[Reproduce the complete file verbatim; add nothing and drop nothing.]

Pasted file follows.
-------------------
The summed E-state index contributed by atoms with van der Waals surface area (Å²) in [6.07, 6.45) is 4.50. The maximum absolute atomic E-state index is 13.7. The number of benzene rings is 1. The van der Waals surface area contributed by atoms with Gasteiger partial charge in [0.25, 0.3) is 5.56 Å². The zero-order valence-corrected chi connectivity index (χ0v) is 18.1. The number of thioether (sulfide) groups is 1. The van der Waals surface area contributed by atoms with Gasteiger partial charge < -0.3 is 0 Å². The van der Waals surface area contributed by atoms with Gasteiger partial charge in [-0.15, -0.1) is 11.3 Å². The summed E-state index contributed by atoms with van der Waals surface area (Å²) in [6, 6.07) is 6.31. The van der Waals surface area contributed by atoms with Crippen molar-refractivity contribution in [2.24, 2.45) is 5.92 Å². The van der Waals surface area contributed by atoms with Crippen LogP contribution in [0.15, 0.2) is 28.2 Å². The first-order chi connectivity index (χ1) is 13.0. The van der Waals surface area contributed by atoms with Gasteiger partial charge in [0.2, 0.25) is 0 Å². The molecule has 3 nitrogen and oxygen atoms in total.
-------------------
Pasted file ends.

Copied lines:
The summed E-state index contributed by atoms with van der Waals surface area (Å²) in [6.07, 6.45) is 4.50. The maximum absolute atomic E-state index is 13.7. The number of benzene rings is 1. The van der Waals surface area contributed by atoms with Gasteiger partial charge in [0.25, 0.3) is 5.56 Å². The zero-order valence-corrected chi connectivity index (χ0v) is 18.1. The number of thioether (sulfide) groups is 1. The van der Waals surface area contributed by atoms with Gasteiger partial charge < -0.3 is 0 Å². The van der Waals surface area contributed by atoms with Gasteiger partial charge in [-0.15, -0.1) is 11.3 Å². The summed E-state index contributed by atoms with van der Waals surface area (Å²) in [6, 6.07) is 6.31. The van der Waals surface area contributed by atoms with Crippen molar-refractivity contribution in [2.24, 2.45) is 5.92 Å². The van der Waals surface area contributed by atoms with Crippen LogP contribution in [0.15, 0.2) is 28.2 Å². The first-order chi connectivity index (χ1) is 13.0. The van der Waals surface area contributed by atoms with Gasteiger partial charge in [0.2, 0.25) is 0 Å². The molecule has 3 nitrogen and oxygen atoms in total.